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Old 11-27-2019, 12:53 PM
 
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Based on what I'm reading it uses your wifi or any wifi you can connect to. About ten years ago my parents had an extender which was basically mini cell phone tower in your house that communicated calls over your internet connection. This is just skipping the extender and connecting directly to the routers wifi.


The benefit is you can use your phone with poor or no cell signal if wifi is available. Charging for data doesn't seem appropriate at least fully. If your internet provider is Comcast that data is initially flowing across Comcast's network.
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Old 11-27-2019, 02:07 PM
 
Location: Sierra Nevada Land, CA
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Quote:
Originally Posted by jtab4994 View Post
OK based on these replies I see no reason to enable WiFi calling on my phone.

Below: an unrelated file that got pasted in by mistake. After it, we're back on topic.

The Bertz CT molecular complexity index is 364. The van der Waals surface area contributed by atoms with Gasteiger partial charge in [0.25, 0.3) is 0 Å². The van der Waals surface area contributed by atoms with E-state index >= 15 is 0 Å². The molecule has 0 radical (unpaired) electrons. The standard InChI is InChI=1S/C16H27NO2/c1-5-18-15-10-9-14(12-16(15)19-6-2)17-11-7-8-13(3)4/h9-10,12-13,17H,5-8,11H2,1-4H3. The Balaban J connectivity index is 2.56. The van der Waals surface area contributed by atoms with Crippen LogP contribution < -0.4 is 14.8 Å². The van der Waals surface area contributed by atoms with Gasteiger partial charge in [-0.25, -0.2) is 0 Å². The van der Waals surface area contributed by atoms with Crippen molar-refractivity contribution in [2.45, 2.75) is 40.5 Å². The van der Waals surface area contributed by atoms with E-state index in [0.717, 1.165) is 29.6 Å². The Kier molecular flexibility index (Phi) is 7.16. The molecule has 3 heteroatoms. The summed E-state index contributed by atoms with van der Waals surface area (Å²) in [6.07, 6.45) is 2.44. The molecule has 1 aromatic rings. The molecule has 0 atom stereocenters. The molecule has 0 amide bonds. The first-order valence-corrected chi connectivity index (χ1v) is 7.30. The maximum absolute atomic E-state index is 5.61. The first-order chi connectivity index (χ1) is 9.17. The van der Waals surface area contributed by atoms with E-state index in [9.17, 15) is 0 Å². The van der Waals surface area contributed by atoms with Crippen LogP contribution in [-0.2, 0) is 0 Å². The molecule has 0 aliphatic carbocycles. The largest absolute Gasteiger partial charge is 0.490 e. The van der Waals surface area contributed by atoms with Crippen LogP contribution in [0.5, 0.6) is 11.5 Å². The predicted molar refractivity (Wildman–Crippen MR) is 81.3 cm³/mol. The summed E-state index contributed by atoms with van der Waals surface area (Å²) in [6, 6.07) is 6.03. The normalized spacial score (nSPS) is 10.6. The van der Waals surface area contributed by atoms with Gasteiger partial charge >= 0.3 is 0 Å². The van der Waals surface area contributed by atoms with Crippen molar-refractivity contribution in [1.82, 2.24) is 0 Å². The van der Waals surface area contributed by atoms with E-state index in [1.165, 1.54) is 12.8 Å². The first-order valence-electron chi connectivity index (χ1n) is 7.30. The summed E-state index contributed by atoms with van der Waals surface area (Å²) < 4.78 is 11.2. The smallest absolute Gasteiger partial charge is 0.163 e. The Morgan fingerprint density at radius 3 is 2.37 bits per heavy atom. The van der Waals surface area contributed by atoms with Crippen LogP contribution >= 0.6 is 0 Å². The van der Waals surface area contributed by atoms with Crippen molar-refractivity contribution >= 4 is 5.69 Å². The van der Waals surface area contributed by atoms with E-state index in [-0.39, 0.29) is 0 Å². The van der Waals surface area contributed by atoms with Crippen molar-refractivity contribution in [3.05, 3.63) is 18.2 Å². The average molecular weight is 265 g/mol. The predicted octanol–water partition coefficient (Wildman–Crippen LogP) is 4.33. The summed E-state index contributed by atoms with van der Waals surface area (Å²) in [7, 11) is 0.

So, how soon before phones default to the WiFi call setting, and how soon after that are we unable to opt out of WiFi calling? Just rhetorical questions.
I have used WiFi calling at a friends house where there is no cell service and at home, when our local tower had an issue. Nothing to be afraid of. I don’t turn it on unless needed. Like at a location where Verizon doesn’t work, but they have satellite internet. I travel to wild areas. And for some, it could be handy in a foreign country. Call quality is as good as your phone.

But if were you, set up WiFi calling (yes setup needs to be done)so when you need it you will be good to go.
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Old 11-27-2019, 02:52 PM
 
Location: Wandering.
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As others have said, setting up WiFi calling is about giving you more options for places where your phone will work, and not about anything nefarious on the part of the carrier.


My wife uses it on her T-Mobile phone in places where we have a better Verizon or AT&T signal, by using our Verizon or AT&T based WiFi. Basically allowing her to route her calls over whatever carrier is working best where we are (we travel a lot).